NSPCC warns parents that Instagram is the biggest online platform for child grooming

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  • The NSPCC has warned that more children are groomed on Instagram that any other social media platform.

    Keeping your kids safe online is something your parents might not have had to consider but it’s increasingly important in the modern digital age.

    With more apps and games cropping up nearly every day, it’s not just Facebook, Snapchat, Instagram and Twitter you need to keep your eye on.

    But if there was one app in particular you should prioritise monitoring, it’s Instagram.

    According to the children’s charity the NSPCC, more sex offenders are grooming children on Instagram compared to any other online platform.

    Read more: Instagram’s advice for parents concerned about their child’s online safety

    The charity report that police in England and Wales recorded nearly 2,000 incidents of sexual communication with children in the six months to September 2018.

    The method of communication was only recorded in 1,317 cases but of those, Instagram accounted for 32 per cent.

    In April 2017 sexual communication with a child became an offence but the NSPCC say more needs to be done to protect children.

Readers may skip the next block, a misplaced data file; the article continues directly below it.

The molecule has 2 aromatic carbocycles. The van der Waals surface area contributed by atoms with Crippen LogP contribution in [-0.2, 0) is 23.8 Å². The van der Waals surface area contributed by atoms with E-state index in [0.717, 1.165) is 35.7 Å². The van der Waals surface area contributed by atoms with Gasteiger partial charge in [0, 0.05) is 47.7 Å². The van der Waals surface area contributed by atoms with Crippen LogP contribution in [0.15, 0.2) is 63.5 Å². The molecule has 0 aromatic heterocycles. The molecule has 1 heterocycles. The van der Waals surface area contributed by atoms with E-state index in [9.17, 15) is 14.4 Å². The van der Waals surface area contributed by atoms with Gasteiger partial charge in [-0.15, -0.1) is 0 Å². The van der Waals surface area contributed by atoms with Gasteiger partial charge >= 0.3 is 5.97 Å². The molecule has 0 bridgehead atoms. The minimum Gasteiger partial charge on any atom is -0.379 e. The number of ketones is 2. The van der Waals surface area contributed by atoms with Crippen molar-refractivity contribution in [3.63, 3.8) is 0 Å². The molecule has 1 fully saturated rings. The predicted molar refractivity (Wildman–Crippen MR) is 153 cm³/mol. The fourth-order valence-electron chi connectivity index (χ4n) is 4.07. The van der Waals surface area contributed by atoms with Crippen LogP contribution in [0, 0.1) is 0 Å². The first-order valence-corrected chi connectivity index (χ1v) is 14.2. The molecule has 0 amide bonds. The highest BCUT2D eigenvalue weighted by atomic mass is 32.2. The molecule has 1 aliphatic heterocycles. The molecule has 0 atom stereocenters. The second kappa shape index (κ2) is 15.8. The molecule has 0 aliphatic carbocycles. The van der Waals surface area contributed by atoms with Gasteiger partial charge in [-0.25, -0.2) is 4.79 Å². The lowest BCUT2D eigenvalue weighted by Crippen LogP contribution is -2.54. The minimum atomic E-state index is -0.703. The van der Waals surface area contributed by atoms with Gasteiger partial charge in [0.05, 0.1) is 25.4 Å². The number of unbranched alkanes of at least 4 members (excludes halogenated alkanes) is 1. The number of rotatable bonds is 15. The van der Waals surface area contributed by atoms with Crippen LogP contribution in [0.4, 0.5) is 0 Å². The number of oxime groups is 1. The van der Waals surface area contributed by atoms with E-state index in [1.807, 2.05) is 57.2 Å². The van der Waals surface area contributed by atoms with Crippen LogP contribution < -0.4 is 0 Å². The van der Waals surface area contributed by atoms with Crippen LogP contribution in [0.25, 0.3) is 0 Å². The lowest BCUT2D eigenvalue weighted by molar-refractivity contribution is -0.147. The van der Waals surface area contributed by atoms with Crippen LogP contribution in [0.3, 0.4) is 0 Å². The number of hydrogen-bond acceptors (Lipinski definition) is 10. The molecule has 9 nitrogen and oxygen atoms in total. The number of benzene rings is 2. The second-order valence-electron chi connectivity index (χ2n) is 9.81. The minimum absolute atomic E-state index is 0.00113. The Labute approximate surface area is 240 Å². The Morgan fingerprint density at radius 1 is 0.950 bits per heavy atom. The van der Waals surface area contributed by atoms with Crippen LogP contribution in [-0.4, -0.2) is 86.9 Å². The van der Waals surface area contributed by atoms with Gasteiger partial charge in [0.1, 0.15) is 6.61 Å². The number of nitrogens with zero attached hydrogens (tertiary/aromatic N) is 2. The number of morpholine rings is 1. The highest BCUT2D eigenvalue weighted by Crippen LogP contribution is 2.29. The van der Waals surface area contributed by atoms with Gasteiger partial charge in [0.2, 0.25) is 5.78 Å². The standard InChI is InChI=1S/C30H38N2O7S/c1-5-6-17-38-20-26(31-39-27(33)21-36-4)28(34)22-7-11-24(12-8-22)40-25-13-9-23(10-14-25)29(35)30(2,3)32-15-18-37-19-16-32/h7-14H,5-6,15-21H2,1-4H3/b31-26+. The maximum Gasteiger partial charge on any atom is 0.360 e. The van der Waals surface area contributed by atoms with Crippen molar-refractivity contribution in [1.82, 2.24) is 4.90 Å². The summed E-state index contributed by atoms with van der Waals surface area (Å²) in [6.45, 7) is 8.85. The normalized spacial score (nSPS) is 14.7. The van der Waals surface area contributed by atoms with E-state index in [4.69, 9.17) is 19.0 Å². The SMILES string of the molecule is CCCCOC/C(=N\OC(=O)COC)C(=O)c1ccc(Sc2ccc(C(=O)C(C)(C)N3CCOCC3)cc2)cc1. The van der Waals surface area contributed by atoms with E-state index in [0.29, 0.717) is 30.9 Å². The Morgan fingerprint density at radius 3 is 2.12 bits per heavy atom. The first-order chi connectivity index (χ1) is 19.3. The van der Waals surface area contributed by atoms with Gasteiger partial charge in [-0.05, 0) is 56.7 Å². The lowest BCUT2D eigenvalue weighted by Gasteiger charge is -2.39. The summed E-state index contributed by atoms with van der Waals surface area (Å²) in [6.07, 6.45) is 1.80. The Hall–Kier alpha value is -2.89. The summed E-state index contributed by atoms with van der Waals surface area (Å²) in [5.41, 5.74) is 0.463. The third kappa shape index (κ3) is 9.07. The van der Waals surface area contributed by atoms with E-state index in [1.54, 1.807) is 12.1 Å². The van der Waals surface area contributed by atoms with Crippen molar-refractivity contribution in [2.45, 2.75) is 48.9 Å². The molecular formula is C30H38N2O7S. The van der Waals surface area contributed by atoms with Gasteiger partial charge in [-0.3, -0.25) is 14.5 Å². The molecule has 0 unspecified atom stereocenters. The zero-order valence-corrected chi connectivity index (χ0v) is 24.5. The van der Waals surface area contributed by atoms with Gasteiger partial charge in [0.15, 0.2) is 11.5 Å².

More than 5,000 online grooming offences were recorded by the police in the 18 months following and this number does not ‘fully reflect the scale of the issue’.


    The charity report that when the age of the victims was recorded by police, seven out of ten victims were girls aged 12 to 15 and one in five was aged 11 or under.

    Speaking about the worrying figures, NSPCC chief executive Peter Wanless said: ‘These figures are overwhelming evidence that keeping children safe cannot be left to social networks.

    ‘We cannot wait for the next tragedy before tech companies are made to act.’

    Facebook said keeping young people safe was a top priority and that they are using advanced technology to ‘aggressively fight this type of content and protect young people’.

    If you’d like more advice on how to keep your children safe online, visit the NSPCC website for more information.

    The most important thing is to have an open and honest conversation with your children about their Internet usage so that they feel comfortable to speak to you if something out of the ordinary crops up.